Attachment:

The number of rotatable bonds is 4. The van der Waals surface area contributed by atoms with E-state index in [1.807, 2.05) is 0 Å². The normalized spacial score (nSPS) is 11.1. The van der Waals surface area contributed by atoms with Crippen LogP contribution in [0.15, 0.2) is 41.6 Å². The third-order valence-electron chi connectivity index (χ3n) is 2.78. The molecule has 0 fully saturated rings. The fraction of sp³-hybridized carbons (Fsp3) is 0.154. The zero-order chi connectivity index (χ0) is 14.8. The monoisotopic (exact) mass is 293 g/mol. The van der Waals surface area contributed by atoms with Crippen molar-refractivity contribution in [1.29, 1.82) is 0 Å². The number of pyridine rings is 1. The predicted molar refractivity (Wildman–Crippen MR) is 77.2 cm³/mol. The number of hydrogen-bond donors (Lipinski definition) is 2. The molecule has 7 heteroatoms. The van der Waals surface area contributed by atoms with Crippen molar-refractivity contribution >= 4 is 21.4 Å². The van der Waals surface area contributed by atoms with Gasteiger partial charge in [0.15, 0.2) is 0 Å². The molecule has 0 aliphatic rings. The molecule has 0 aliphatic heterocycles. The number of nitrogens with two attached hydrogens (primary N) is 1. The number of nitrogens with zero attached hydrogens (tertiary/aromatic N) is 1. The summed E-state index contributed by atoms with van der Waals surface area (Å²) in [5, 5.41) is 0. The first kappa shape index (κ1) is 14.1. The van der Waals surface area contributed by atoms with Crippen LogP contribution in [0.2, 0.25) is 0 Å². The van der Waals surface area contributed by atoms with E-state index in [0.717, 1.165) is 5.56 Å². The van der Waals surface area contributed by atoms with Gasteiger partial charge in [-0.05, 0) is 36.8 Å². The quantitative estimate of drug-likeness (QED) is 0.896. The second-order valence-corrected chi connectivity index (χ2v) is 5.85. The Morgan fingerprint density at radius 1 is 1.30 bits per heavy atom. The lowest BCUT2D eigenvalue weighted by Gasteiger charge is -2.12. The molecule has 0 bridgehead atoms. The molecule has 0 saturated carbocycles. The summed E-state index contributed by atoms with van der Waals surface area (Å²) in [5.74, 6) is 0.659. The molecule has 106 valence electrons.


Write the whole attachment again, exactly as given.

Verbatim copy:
The number of rotatable bonds is 4. The van der Waals surface area contributed by atoms with E-state index in [1.807, 2.05) is 0 Å². The normalized spacial score (nSPS) is 11.1. The van der Waals surface area contributed by atoms with Crippen LogP contribution in [0.15, 0.2) is 41.6 Å². The third-order valence-electron chi connectivity index (χ3n) is 2.78. The molecule has 0 fully saturated rings. The fraction of sp³-hybridized carbons (Fsp3) is 0.154. The zero-order chi connectivity index (χ0) is 14.8. The monoisotopic (exact) mass is 293 g/mol. The van der Waals surface area contributed by atoms with Crippen molar-refractivity contribution in [1.29, 1.82) is 0 Å². The number of pyridine rings is 1. The predicted molar refractivity (Wildman–Crippen MR) is 77.2 cm³/mol. The number of hydrogen-bond donors (Lipinski definition) is 2. The molecule has 7 heteroatoms. The van der Waals surface area contributed by atoms with Crippen molar-refractivity contribution >= 4 is 21.4 Å². The van der Waals surface area contributed by atoms with Gasteiger partial charge in [0.15, 0.2) is 0 Å². The molecule has 0 aliphatic rings. The molecule has 0 aliphatic heterocycles. The number of nitrogens with two attached hydrogens (primary N) is 1. The number of nitrogens with zero attached hydrogens (tertiary/aromatic N) is 1. The summed E-state index contributed by atoms with van der Waals surface area (Å²) in [5, 5.41) is 0. The first kappa shape index (κ1) is 14.1. The van der Waals surface area contributed by atoms with Crippen LogP contribution in [0.2, 0.25) is 0 Å². The van der Waals surface area contributed by atoms with E-state index in [0.717, 1.165) is 5.56 Å². The van der Waals surface area contributed by atoms with Gasteiger partial charge in [-0.05, 0) is 36.8 Å². The quantitative estimate of drug-likeness (QED) is 0.896. The second-order valence-corrected chi connectivity index (χ2v) is 5.85. The Morgan fingerprint density at radius 1 is 1.30 bits per heavy atom. The lowest BCUT2D eigenvalue weighted by Gasteiger charge is -2.12. The molecule has 0 bridgehead atoms. The molecule has 0 saturated carbocycles. The summed E-state index contributed by atoms with van der Waals surface area (Å²) in [5.74, 6) is 0.659. The molecule has 106 valence electrons.